Every 20 Minutes,

Look at something 20 feet away (6 metres)

For 20 Seconds

Picture from Freepix

Fear of looking disinterested in the meeting? Don’t fret. It could seem like you are deep in thought! (Or you could pretend that you heard a knock on the door).

Remember to move around too! A 5-minute stretching exercise is a worthy fitness activity to consider.


A.K.A the arrangement of workspaces according to a user’s needs to boost productivity and efficiency. From adjusting your posture such that the top of the monitor is at eye-level, to getting an adjustable desk, the possibilities are endless.

Source: Netflix's "Start-up"

Small changes in ergonomics such as maintaining a proper sitting posture can have huge benefits, so much as increasing productivity by 11%.


Luckily for us, video conferencing platforms come with many settings and controls which can be customised to our preference. Most of such settings are found under “Advanced Settings”.

For example, Zoom has an Active Speaker View and Gallery View in Zoom.

Active Speaker View: Displays only the faces of whoever is presenting at that particular point in time

Gallery View: Shows up to 49 other attendees on a single screen

Tired of seeing only your boss' face? Try using Gallery View instead to see more participants and their reactions!

Designed by Freepik

Zoom also has a feature that allows you to hide your own camera, which can solve the “Spotlight Effect” as mentioned above.

Did you know that there are extensions to reduce background noises as well?

Tailoring your video conferences to suit you best would greatly reduce the fatigue you feel and ease your meetings, allowing you to feel more comfortable.


Limit your screen time. It may be tempting to use video conferences for every meeting under the sun since it has become the norm. As much as possible, video conferencing should be limited to work and essential classes.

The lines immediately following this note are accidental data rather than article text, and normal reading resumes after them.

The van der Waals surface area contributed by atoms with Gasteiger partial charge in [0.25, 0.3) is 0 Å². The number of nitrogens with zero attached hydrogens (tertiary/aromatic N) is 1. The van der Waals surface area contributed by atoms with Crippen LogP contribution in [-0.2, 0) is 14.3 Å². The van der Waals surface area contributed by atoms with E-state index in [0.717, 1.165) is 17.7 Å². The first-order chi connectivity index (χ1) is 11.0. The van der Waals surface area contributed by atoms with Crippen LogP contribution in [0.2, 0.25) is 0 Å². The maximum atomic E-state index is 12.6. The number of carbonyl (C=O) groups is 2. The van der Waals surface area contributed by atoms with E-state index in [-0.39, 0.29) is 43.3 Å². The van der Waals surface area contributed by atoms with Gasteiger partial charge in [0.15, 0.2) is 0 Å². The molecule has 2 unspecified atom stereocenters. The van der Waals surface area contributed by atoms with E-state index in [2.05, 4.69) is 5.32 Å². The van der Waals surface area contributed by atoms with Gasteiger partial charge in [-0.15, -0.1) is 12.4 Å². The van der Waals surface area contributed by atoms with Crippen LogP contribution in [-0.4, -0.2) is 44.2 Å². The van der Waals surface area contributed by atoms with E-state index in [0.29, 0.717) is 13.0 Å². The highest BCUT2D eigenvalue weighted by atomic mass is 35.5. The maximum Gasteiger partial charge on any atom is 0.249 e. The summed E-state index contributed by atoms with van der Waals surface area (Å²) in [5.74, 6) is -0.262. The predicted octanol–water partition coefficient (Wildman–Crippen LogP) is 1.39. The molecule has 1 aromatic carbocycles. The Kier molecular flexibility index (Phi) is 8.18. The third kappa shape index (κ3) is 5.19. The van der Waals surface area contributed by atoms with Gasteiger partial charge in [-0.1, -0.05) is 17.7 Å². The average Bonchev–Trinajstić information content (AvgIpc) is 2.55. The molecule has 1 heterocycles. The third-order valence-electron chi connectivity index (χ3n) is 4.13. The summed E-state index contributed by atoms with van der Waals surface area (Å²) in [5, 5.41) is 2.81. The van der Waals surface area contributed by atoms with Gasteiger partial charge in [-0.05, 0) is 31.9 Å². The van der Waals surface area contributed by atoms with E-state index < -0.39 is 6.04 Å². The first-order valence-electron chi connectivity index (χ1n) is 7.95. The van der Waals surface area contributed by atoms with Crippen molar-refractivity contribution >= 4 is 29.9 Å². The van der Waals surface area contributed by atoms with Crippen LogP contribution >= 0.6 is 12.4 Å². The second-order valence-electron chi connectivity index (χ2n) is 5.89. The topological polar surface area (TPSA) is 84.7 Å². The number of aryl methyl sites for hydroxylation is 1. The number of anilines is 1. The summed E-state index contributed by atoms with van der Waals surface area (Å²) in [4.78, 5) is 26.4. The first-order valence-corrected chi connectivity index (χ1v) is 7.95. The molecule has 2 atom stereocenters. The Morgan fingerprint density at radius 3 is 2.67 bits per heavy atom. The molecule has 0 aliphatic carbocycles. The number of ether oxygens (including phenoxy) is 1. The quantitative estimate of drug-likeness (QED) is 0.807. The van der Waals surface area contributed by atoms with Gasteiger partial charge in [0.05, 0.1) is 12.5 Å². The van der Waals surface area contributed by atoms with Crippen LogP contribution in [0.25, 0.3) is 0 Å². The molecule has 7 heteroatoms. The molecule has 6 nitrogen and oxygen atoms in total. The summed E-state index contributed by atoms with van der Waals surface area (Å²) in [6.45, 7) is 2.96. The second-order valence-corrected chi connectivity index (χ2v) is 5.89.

This year, challenge yourself to say “no” instead of succumbing to peer pressure. If you are a team manager, consider making turning on the face camera optional, particularly for meetings that only require listening.

Meetings that can be done over phone calls should be communicated in that manner. Other communication methods such as Slack are great tools to keep connected as well!


Try to schedule your meetings with at least a 10-minute break in between. This gives ample time for you to walk around, have a water break, relax your eyes and gives your brain breathing space.

Find out what schedule suits you the best. Some prefer to have back-to-back meetings planned in the day and the dreaded mid-afternoons would be delegated to work that can be done alone.


This would probably be in everyone’s 2021 resolution list. Be it reading more books, trying out meditation or knitting, hobbies serve as a respite from the endless calls. Reward yourself from a hard week of work by allowing yourself to relax during a designated time. Feelings of burn-out would then be less of an issue.

Ideally, these hobbies should not require you to stare at the screen as well!

Designed by Freepik